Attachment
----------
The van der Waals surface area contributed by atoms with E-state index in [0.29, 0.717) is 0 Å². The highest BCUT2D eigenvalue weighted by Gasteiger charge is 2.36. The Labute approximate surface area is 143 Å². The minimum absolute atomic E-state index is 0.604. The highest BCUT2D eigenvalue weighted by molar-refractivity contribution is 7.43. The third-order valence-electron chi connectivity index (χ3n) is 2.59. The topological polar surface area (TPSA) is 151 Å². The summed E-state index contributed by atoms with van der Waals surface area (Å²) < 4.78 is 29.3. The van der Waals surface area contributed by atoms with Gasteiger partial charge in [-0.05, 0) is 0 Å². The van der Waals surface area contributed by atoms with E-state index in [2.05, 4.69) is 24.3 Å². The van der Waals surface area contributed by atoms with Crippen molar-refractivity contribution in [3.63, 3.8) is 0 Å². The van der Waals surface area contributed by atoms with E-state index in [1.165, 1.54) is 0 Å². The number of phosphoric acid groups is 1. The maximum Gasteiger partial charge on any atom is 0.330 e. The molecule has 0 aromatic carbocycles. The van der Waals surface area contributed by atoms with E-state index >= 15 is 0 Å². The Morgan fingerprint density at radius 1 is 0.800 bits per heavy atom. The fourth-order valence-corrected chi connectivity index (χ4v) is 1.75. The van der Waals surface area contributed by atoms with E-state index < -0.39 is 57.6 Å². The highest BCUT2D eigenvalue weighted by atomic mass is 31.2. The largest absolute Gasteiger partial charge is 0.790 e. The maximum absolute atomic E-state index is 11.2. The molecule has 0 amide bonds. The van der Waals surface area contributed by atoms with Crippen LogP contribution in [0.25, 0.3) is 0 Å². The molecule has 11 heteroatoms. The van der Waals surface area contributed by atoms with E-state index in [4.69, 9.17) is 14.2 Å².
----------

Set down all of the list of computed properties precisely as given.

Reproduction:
The van der Waals surface area contributed by atoms with E-state index in [0.29, 0.717) is 0 Å². The highest BCUT2D eigenvalue weighted by Gasteiger charge is 2.36. The Labute approximate surface area is 143 Å². The minimum absolute atomic E-state index is 0.604. The highest BCUT2D eigenvalue weighted by molar-refractivity contribution is 7.43. The third-order valence-electron chi connectivity index (χ3n) is 2.59. The topological polar surface area (TPSA) is 151 Å². The summed E-state index contributed by atoms with van der Waals surface area (Å²) < 4.78 is 29.3. The van der Waals surface area contributed by atoms with Gasteiger partial charge in [-0.05, 0) is 0 Å². The van der Waals surface area contributed by atoms with E-state index in [2.05, 4.69) is 24.3 Å². The van der Waals surface area contributed by atoms with Crippen molar-refractivity contribution in [3.63, 3.8) is 0 Å². The van der Waals surface area contributed by atoms with E-state index in [1.165, 1.54) is 0 Å². The number of phosphoric acid groups is 1. The maximum Gasteiger partial charge on any atom is 0.330 e. The molecule has 0 aromatic carbocycles. The van der Waals surface area contributed by atoms with E-state index >= 15 is 0 Å². The Morgan fingerprint density at radius 1 is 0.800 bits per heavy atom. The fourth-order valence-corrected chi connectivity index (χ4v) is 1.75. The van der Waals surface area contributed by atoms with E-state index < -0.39 is 57.6 Å². The highest BCUT2D eigenvalue weighted by atomic mass is 31.2. The largest absolute Gasteiger partial charge is 0.790 e. The maximum absolute atomic E-state index is 11.2. The molecule has 0 amide bonds. The van der Waals surface area contributed by atoms with Crippen LogP contribution in [0.25, 0.3) is 0 Å². The molecule has 11 heteroatoms. The van der Waals surface area contributed by atoms with E-state index in [4.69, 9.17) is 14.2 Å².